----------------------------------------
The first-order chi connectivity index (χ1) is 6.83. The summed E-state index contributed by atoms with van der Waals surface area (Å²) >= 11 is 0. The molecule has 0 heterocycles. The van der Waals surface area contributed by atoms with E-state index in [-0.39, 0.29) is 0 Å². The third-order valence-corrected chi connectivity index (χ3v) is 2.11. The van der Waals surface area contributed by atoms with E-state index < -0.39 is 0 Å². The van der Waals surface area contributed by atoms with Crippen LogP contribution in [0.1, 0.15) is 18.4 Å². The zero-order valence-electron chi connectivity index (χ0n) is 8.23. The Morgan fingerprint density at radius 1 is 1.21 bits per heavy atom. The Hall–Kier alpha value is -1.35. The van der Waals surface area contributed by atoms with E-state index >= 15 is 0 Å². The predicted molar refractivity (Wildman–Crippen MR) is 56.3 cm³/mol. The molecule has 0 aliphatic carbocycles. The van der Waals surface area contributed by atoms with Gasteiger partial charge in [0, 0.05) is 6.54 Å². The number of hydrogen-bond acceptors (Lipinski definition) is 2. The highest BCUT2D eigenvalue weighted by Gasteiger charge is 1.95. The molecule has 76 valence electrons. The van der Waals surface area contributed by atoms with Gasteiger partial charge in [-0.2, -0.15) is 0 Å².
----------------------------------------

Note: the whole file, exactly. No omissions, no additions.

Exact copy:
The first-order chi connectivity index (χ1) is 6.83. The summed E-state index contributed by atoms with van der Waals surface area (Å²) >= 11 is 0. The molecule has 0 heterocycles. The van der Waals surface area contributed by atoms with E-state index in [-0.39, 0.29) is 0 Å². The third-order valence-corrected chi connectivity index (χ3v) is 2.11. The van der Waals surface area contributed by atoms with E-state index < -0.39 is 0 Å². The van der Waals surface area contributed by atoms with Crippen LogP contribution in [0.1, 0.15) is 18.4 Å². The zero-order valence-electron chi connectivity index (χ0n) is 8.23. The Morgan fingerprint density at radius 1 is 1.21 bits per heavy atom. The Hall–Kier alpha value is -1.35. The van der Waals surface area contributed by atoms with E-state index >= 15 is 0 Å². The predicted molar refractivity (Wildman–Crippen MR) is 56.3 cm³/mol. The molecule has 0 aliphatic carbocycles. The van der Waals surface area contributed by atoms with Gasteiger partial charge in [0, 0.05) is 6.54 Å². The number of hydrogen-bond acceptors (Lipinski definition) is 2. The highest BCUT2D eigenvalue weighted by Gasteiger charge is 1.95. The molecule has 76 valence electrons. The van der Waals surface area contributed by atoms with Gasteiger partial charge in [-0.2, -0.15) is 0 Å².